Salad leaves

I know! Screw the recipe books and complicated preparation of expensive ingredients: let’s get some leaves and put them in a bowl!  And eat them! Bear with me. I know it sounds crazy but it might just work!

Of all the things I eat, it’s fair to say that salad is one of the less exciting. There’s no great mystery, no magical transformation of ingredients into something thrillingly more than the sum of their parts. Just the picking and eating of some leaves.

And yet. Sometimes even ol’ Drooling can tire of fois gras. Occasionally the thought of oysters rockerfeller again is a bit much. Yes, sometimes the simple taste of a bowl of salad leaves lightly dressed is just right.

This is why several of my vegetable beds are given over to assorted lettuces and leaves. Last summer it was an unexpected success, allowing us to have a daily salad for almost nine months of the year. This was aided by salad guru Charles Dowding recommending some varieties that are particularly hardy in the cooler months.

This year things are off to a good start, although I haven’t quite got the succession planning bit right. The salad in the photo above is on the verge of bolting, but the next batch are only about 1cm high. Might be having slightly smaller portions of salad for a few weeks.

It’s definitely worth growing and it’s one of those veggies that taste massively different when home-grown. I know I’m going to sound like every other gardening bore, but you really can tell the difference. Really! The leaves are crisper and fresh-tasting, although they do tend to wilt a tad quicker than shop-bought lettuce.

I found this out to my cost when attempting to be neighbourly. I generously took a bag of salad leaves over to a friend as a thank you for some forgotten favour. Having picked the gorgeous leaves and tossed them in a bag an hour or two previously I proudly opened said bag to display the garden delights to our neighbour.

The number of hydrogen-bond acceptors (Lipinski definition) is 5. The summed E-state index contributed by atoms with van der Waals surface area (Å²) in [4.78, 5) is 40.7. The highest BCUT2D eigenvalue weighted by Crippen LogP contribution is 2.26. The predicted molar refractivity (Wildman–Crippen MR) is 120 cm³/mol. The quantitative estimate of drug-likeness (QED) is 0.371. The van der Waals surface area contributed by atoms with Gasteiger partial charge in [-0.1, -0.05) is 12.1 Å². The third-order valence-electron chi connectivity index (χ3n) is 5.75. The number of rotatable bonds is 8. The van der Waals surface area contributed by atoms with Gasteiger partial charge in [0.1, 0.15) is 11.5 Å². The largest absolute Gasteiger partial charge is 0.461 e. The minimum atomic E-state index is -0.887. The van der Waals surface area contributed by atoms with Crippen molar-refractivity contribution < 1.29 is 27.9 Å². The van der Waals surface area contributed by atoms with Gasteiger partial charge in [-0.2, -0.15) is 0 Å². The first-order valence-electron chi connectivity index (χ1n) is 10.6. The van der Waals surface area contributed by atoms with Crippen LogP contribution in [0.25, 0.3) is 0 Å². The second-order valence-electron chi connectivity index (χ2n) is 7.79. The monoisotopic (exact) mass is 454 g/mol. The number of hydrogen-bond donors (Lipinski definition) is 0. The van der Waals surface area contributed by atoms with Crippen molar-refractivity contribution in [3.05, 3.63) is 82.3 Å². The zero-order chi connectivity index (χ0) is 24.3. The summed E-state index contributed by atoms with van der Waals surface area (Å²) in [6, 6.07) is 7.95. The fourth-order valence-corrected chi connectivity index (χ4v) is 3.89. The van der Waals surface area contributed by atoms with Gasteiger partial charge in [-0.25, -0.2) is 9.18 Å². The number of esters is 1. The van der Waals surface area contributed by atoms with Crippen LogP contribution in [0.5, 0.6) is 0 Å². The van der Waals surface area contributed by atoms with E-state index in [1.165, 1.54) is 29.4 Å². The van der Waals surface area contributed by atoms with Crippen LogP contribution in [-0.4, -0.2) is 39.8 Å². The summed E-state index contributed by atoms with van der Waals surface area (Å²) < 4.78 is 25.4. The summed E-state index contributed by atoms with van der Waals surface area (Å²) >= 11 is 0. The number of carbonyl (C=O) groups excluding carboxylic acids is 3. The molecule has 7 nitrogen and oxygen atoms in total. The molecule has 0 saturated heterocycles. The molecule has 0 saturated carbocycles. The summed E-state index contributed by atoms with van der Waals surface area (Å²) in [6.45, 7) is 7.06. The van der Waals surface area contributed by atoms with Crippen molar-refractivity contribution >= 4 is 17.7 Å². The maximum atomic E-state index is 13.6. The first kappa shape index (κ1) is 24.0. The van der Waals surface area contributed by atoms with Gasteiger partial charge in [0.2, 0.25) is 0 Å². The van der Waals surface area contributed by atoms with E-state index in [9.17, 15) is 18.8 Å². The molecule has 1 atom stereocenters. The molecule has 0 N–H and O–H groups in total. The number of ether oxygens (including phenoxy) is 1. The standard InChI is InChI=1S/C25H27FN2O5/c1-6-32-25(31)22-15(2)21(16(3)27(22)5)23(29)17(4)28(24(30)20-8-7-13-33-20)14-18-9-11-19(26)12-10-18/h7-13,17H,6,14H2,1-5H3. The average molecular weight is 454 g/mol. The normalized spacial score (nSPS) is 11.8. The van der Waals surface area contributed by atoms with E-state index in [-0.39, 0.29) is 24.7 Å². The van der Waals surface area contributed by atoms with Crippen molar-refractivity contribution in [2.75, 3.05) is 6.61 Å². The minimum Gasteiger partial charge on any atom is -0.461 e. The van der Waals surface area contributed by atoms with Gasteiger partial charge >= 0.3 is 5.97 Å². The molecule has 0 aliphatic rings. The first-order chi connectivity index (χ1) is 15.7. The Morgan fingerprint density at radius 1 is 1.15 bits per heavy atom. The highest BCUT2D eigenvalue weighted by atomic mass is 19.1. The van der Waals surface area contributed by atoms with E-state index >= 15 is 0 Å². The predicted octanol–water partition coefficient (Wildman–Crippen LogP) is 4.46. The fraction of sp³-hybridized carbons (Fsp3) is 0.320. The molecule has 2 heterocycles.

She smiled a polite smile, well, more of a wince really, as we both looked in the bag. Hurt by this less-than-effusive reaction, I followed her ungrateful gaze. Dear reader, if I had ironed the salad leaves before placing them in the bag they would have looked more appetising.

Still, if you eat them a little sooner than that after picking them, dressed with a little vinaigrette, you can’t go too far wrong.

Vinaigrette recipe

It’s over-egging it a touch to call this a recipe, but here you go…

8 tbsp olive oil

2 tbsp vinegar (red of white wine vinegar works, balsamic is good. Malt vinegar not so much)

1 tsp mustard

That’s the basic vinaigrette. Whizz it all up in a cup with a fork and there you go. Add in other stuff as you fancy – citrus tastes are good (lemon / lime / orange juice), honey adds a sweeter taste and thicker texture, a teaspoon of marmalade is interesting. Try sesame or chilli oil instead of olive. I could go on for hours, but you probably get the picture.

The other joy is that you really can’t go wrong with this. If you get the proportions wrong and it tastes a little oily / tart etc then just add some more of the other ingredients until you get it right. You may end up with too much for tonight’s salad, but it lasts for ages so it won’t go to waste.

Happy tossing…

On the ipod while whisking: MC Solaar / T’inquiete. French rap. Two words you don’t often see next to each other. Some might say there’s a good reason for that. Moi, je dis “porquoi pas?”